The Parish Church of St Mary the Virgin (Old
Church), Great Warley, stood at the end of Church Lane, immediately
south of Great Warley Hall (and now the Southend Arterial Road). The
church existed by 1247, when the first rector was appointed in what was
then Warley Abbess, probably by Barking Abbey, which owned the parish.
It consisted of a brick chancel, nave, and west tower, and a wooden south
porch. During the Reformation, items from the church were sold off.
Shortly before 1730 the tower was destroyed by lightening.
It was replaced by a wooden structure, and contained three bells. Repairs
were carried out in 1803, and in 1833 a west gallery was constructed, but
the village centre was shifting northwards. A wooden mission church was used
in the grounds of the rector's home in 1892-1904 and the old church was closed.
It was pulled down not long before 1923. The tower survived on its own until
sometime prior to 1973.
The Church of St Mary the Virgin Great Warley
(New Church) sits in a secluded spot on the western side of Great
Warley Street, midway between Bird Lane and Warley Road. The church was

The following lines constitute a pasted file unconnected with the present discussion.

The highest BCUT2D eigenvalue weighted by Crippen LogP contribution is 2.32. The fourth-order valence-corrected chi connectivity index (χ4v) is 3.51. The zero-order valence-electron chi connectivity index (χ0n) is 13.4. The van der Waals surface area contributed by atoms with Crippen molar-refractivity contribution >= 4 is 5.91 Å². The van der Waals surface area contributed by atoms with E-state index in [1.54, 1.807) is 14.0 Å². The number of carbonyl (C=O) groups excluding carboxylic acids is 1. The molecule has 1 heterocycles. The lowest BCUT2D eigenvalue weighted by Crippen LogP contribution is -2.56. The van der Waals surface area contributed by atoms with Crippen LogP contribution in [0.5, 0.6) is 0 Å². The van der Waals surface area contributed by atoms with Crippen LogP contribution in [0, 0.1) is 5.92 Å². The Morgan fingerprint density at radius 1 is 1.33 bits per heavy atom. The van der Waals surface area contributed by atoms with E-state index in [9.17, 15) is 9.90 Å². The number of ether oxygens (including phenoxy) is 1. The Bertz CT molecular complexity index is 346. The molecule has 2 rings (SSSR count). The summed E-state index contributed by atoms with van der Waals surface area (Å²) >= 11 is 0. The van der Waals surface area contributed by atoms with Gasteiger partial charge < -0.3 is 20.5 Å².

built on land donated to the parish by Evelyn Heseltine, who also provided
the capital to carry out the construction work. This church was the successor
to the old St Mary's, to the south (above), which had fallen out of use in
1892, and to a mission church at 'Fairsteads'.
The new church was built in 1902-1904, making St
James Mission Church redundant. In 1905 it was re-erected in the
parish of Baildon in Yorkshire. St Mary's was dedicated in 1904 and is
thought by many to be the foremost example of the Art Nouveau style. It
is one of only three in existence today. It suffered bomb damage in the
Second World War, when all the most important windows were blown out,
and suffered serious vandalism in the 1970s.